Letter to the editor

I feel compelled to respond to the Sept. 3, 2001, Federal Computer Week column, "Education Mismanagement," by Milt Zall. I am a former employee of the Education Department, Student Financial Assistance. I can see from Mr. Zall's comments that some facts are in order.

Mr. Zall stated that "clearly this grant program is intended for young college students who are supported by their parents. How many 70-year-olds do you know who attend college and receive parental support?"

Actually, in order to receive aid from the student aid programs, you must meet all the following criteria, which are set forth in the Higher Education Act:

* Have financial need.

* Have a high school diploma or a General Education Development certificate, or certain other equivalents.

* Be enrolled or accepted for enrollment as a regular student working toward a degree or certificate in an eligible program.

* Be a U.S. citizen or eligible noncitizen.

* Have a valid Social Security number.

* Sign a statement on the Free Application for Federal Student Aid (FAFSA) certifying that you will use federal student aid only for educational purposes, that you are not in default on a federal student loan, and that you do not owe money on a federal student grant.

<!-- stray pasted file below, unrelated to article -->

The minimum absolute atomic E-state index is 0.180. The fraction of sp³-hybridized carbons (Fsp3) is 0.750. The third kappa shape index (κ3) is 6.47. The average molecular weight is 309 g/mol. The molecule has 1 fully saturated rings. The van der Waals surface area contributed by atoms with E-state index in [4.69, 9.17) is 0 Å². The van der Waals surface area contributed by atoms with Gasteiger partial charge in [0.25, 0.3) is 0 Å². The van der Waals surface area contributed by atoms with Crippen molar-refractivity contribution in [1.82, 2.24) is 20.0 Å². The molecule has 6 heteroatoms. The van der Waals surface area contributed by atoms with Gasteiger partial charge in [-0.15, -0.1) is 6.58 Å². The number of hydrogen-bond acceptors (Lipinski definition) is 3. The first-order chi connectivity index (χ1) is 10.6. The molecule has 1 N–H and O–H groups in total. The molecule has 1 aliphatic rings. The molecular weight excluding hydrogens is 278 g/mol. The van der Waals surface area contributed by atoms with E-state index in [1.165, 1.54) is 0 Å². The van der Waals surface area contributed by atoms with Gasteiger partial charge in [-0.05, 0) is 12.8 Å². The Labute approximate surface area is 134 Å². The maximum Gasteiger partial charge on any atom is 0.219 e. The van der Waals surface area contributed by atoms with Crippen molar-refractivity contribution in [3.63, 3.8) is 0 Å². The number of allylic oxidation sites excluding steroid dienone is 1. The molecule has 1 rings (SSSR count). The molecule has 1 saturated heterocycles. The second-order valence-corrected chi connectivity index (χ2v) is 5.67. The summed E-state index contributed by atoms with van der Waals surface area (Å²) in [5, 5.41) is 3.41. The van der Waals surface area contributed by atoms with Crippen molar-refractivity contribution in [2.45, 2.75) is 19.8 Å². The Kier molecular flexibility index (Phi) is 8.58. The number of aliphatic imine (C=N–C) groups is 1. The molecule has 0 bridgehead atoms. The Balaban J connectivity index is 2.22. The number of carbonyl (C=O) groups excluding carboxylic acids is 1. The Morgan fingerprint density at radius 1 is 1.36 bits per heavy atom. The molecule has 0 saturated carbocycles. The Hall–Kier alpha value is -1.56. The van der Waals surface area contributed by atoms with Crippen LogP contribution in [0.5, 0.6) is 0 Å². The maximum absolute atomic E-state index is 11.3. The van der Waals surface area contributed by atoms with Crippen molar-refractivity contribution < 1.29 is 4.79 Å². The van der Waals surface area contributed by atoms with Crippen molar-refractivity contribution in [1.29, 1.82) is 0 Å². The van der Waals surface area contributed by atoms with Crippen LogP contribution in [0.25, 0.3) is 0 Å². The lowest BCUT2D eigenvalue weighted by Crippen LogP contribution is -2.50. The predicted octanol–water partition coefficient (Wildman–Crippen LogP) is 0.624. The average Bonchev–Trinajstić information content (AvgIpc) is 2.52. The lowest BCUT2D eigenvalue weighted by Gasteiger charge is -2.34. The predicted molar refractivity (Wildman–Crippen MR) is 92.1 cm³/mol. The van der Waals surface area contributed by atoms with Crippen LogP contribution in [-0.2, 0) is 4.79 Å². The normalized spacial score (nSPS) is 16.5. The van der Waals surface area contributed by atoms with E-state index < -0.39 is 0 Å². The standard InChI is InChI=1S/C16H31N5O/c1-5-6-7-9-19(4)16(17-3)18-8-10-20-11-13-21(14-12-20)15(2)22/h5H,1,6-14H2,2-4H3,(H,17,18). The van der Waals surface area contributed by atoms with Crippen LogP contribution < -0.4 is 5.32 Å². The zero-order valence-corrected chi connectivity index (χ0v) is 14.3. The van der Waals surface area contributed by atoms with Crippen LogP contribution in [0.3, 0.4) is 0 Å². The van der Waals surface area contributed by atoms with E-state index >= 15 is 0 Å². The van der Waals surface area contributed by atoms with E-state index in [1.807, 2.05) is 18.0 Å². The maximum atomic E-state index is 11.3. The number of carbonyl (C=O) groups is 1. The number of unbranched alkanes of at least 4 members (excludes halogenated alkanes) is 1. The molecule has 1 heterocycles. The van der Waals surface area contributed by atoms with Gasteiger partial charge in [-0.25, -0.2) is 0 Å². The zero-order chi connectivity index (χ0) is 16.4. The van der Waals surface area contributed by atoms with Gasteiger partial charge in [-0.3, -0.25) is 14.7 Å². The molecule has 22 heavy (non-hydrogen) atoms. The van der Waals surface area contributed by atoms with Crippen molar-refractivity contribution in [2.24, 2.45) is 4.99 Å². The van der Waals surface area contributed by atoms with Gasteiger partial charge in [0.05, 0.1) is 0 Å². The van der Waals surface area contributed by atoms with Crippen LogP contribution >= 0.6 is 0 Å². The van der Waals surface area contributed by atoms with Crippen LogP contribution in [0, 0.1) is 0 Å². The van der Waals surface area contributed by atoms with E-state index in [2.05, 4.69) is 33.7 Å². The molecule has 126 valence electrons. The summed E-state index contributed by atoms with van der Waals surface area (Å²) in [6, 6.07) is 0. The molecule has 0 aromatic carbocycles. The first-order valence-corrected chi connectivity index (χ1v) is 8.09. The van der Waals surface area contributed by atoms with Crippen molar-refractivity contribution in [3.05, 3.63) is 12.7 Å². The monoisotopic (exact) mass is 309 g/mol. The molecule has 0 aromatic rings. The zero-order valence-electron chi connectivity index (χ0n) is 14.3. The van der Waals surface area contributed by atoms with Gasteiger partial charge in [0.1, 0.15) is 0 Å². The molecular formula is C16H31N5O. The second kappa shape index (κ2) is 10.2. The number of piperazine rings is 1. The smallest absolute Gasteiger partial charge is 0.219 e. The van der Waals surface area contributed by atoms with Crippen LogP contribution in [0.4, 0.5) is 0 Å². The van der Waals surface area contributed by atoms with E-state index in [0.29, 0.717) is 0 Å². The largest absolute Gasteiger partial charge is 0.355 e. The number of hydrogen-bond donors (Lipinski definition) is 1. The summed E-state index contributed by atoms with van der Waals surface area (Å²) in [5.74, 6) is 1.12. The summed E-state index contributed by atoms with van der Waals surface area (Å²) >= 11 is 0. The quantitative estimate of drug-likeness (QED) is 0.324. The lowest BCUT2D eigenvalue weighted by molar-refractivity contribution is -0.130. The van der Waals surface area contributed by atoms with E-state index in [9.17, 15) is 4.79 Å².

* Register with the Selective Service, if required.

* Not have a conviction(s) for a drug offense, which would make you ineligible for aid.

This information is available in {http://www.ed.gov/prog_info/SFA/StudentGuide} the Student Guide, posted on the Education Department Web site.

The statute does not specify that to receive student aid you must be supported by your parents or be under 30 -- or whatever age Mr. Zall considers to be young. Also, the FAFSA is used by states and many colleges to establish eligibility for their programs, according to criteria established by each state and college offering the aid.

I am concerned by Mr. Zall's apparent bias against older persons, and feel personally insulted since my parents are senior students (not receiving any aid) at Towson State University and are not only enriching their lives, but those of their classmates. However, if they did need the aid, they should be as entitled to it as any other citizen that meets the criteria above.

My other concern is when Mr. Zall refers to the establishment of a management improvement team consisting of eight senior managers to address the Education Department's serious management problems. He asks, "Why didn't the team detect such an obvious problem? How many managers have been fired or demoted?"

I know many of those managers, as well as the professionals responsible for operating these systems. Why do you suggest that these competent and dedicated people be fired? They are implementing the statute as enacted. At what age should Congress say that an applicant should not be able to receive student aid, to benefit themselves and society?

You state that you are not "picking on the Education Department." Sure seemed that way to me.

Helene Epstein
Former Employee of the Department of Education, SFA
Currently vice president, Meritage Technologies


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